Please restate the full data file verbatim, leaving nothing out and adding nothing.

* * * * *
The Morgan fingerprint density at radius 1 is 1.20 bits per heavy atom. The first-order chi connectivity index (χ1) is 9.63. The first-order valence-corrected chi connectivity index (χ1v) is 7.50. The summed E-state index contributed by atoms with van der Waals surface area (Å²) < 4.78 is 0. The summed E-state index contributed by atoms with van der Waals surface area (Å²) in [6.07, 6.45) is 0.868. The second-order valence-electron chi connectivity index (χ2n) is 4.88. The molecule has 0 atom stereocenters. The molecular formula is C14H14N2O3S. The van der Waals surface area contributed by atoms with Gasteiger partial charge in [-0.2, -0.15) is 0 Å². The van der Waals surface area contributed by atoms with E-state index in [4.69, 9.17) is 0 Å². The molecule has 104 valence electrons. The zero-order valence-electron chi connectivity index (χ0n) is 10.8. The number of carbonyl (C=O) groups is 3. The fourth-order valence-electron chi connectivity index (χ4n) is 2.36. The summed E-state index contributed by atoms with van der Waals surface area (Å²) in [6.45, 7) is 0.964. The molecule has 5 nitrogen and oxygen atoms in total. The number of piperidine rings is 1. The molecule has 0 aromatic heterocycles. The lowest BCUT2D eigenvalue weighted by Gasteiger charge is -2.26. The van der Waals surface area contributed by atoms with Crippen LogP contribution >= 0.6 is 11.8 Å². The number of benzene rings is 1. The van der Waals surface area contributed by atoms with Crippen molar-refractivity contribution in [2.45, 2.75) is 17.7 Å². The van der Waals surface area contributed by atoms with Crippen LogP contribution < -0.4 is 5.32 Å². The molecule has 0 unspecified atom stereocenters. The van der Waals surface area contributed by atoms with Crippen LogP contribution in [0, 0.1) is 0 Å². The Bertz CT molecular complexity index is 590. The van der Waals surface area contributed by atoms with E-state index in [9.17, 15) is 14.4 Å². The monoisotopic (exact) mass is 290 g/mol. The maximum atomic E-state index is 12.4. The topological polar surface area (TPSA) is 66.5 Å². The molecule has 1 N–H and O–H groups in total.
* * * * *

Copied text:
The Morgan fingerprint density at radius 1 is 1.20 bits per heavy atom. The first-order chi connectivity index (χ1) is 9.63. The first-order valence-corrected chi connectivity index (χ1v) is 7.50. The summed E-state index contributed by atoms with van der Waals surface area (Å²) < 4.78 is 0. The summed E-state index contributed by atoms with van der Waals surface area (Å²) in [6.07, 6.45) is 0.868. The second-order valence-electron chi connectivity index (χ2n) is 4.88. The molecule has 0 atom stereocenters. The molecular formula is C14H14N2O3S. The van der Waals surface area contributed by atoms with Gasteiger partial charge in [-0.2, -0.15) is 0 Å². The van der Waals surface area contributed by atoms with E-state index in [4.69, 9.17) is 0 Å². The molecule has 104 valence electrons. The zero-order valence-electron chi connectivity index (χ0n) is 10.8. The number of carbonyl (C=O) groups is 3. The fourth-order valence-electron chi connectivity index (χ4n) is 2.36. The summed E-state index contributed by atoms with van der Waals surface area (Å²) in [6.45, 7) is 0.964. The molecule has 5 nitrogen and oxygen atoms in total. The number of piperidine rings is 1. The molecule has 0 aromatic heterocycles. The lowest BCUT2D eigenvalue weighted by Gasteiger charge is -2.26. The van der Waals surface area contributed by atoms with Crippen LogP contribution >= 0.6 is 11.8 Å². The number of benzene rings is 1. The van der Waals surface area contributed by atoms with Crippen molar-refractivity contribution in [2.45, 2.75) is 17.7 Å². The van der Waals surface area contributed by atoms with Crippen LogP contribution < -0.4 is 5.32 Å². The molecule has 0 unspecified atom stereocenters. The van der Waals surface area contributed by atoms with Crippen LogP contribution in [0, 0.1) is 0 Å². The Bertz CT molecular complexity index is 590. The van der Waals surface area contributed by atoms with E-state index in [9.17, 15) is 14.4 Å². The monoisotopic (exact) mass is 290 g/mol. The maximum atomic E-state index is 12.4. The topological polar surface area (TPSA) is 66.5 Å². The molecule has 1 N–H and O–H groups in total.